PROCTOLOGIC The knee-chest position is assumed more sharply with a special table. Draping the same as knee-chest. Used for proctological exams and procedures
JACKKNIFE (RECLINING) Patient lies on back, shoulders elevated, knees flexed, and thighs flexed perpendicular to the trunk. Draping the same as dorsal recumbent. Used to pass a urethral sound
FOWLER'S Patient sits on the exam table with the back supported at a 90 degree angle. Drape sheet extends across the lap. Used to examine the upper body of patients with CVD and respiratory problems. Semi-Fowler's: Same as Fowler's except the back is supported
PE:OBJECTIVE New patients generally require a general, comprehensive exam. Objective: Early detection of disease or the signs indicating the potential for disease. A general PE may be performed when Sx are not associated with a particular system or body part. Effec
Symptom Unobservable conditions and feelings experienced by the patient that indicate abnormality, e.g. pain, nausea, vertigo, diplopia, etc.
SIGN Observable or detectable characteristics or events that indicate abnormality, e.g. erythema, CCE,WBC count, etc.
Differential diagnosis Ruling out certain diseases having similar Sx to narrow the possible diagnoses, e.g. R/O cholecystitis.
Clinical (tentative) diagnosis Temporary, initial, working diagnosis that is subject to change as more data is collected, e.g. possible appendicitis
Definitive (final) diagnosis : The final conclusion reached by the physician after analysis of all clinical data, e.g. final diagnosis: amebic dysentery
Prognosis : Probable course and outcome of a condition including the prospects for recovery.
Acute An illness characterized by rapid onset, severe, and intense symptoms that is generally short in duration
Chronic Characterized by insidious, slow onset symptoms that persist over a long period
PE: MENSURATION The process of measuring. Typically includes body parts, movements, and body fluid constituents. HT, WT Head circumference. Goniometry. Lab assays
PE: INSPECTION Visually observing for abnormalities in size, shape, color, continuity, position, movement, and symmetry.
PE: PALPATION Process of touching and feeling to detect abnormalities of movement, size, shape, texture, temperature, and tenderness. Verifies data obtained through inspection. Light to deep palpation may be applied. Size of organs. Presence of lumps or masses. Br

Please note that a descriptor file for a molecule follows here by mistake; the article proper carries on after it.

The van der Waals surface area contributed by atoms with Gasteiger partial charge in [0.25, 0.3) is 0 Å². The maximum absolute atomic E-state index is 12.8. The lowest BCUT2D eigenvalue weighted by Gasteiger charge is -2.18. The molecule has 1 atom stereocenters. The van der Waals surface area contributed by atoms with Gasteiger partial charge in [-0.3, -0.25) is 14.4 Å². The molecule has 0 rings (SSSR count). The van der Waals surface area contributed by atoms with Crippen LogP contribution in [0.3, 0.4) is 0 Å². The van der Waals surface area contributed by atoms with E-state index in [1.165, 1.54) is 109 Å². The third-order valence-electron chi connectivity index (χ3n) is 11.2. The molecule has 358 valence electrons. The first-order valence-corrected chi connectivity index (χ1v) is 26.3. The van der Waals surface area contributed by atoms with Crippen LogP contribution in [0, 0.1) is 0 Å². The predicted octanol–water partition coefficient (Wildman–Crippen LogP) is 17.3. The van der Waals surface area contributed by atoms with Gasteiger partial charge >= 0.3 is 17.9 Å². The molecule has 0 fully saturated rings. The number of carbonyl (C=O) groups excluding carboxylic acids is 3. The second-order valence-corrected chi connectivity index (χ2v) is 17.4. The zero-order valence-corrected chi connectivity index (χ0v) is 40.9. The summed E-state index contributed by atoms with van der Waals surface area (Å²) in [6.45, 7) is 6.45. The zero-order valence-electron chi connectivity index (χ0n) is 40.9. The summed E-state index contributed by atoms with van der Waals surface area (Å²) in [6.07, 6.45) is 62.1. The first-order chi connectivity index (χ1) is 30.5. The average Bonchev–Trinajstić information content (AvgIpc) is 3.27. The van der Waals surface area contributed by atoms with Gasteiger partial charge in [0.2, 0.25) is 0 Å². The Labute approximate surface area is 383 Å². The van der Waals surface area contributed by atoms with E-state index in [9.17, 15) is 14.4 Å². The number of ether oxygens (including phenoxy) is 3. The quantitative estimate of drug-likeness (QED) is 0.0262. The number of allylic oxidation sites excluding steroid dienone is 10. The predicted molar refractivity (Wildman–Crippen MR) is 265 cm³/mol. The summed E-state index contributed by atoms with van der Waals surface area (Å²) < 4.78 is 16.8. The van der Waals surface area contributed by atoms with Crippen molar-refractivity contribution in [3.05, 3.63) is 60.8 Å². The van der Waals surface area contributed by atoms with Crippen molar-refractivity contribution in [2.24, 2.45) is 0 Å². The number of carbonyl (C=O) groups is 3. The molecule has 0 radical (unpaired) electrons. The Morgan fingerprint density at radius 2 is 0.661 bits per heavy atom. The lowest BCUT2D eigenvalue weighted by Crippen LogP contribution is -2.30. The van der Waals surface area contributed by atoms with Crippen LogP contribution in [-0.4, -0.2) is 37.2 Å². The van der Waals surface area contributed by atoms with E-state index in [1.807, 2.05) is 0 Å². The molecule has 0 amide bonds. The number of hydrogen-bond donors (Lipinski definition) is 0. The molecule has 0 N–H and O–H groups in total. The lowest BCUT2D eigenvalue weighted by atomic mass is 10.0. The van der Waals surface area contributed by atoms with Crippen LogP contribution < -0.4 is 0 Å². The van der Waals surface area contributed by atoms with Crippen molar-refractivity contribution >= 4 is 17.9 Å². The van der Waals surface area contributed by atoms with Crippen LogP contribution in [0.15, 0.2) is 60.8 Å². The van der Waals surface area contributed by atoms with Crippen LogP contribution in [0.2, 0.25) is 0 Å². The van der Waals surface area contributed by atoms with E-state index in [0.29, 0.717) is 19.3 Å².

PE; PERCUSSION Tapping body parts (especially body cavities such as chest and abdomen) with the hand, fingers, knuckles, or instruments to evaluate the internal structures based on sound and vibration. Used to determine size, density, and location of organs. Dense str
PE: MANIPULATION Physically moving or probing body parts such as the extremities and joints to check for abnormalities. ROM Goniometry Movements that produce pain
PE: AUSCULTATION Using a stethoscope to listen to body cavities, especially the heart, lungs, and abdomen. BP Apical pulse. Bowel sounds
PE: COMMON EQUIPMENT & MATERIALS Ophthalmoscope Otoscope Vaginal speculum Reflex hammer Tuning fork Stethoscope Pen light Ruler / tape measure Sphygmomanometer ETOH wipes Specimen container Nasal speculum Tongue depressors Gloves Lubricant Tissue Gauze squares
PE: GENERAL ROLE OF MA Preparing the patient and exam room. Handing instruments and materials to the physician as needed. Assist the patient in assuming positions and expose body parts for examination. Provide reassurance and comfort. Preparing the room for the next patient
PE: ASSISTING THE PHYSICIAN Neatly organized and assemble the equipment. Pass instruments to the MD as requested or anticipated. Pass the tongue depressor while holding its center
PE: EXAM SEQUENCE Health history. Specimen collection: May occur before health history or after PE. Vital signs and anthropometric measurements. Diagnostic tests: ECG, PFTs, x-ray, audiometry. These may occur after the PE. Physical examination. Postexam discussion.
HCM: HEALTH CARE MAINTENANCE Health promotion and disease prevention. Immunizations up to date. Proper nutrition—food pyramid. Regular exercise. Maintaining healthy weight. Mental health: Managing stress—coping mechanisms; self-esteem. Avoid tobacco and drugs. Moderation in ET
Created by: Brianna1997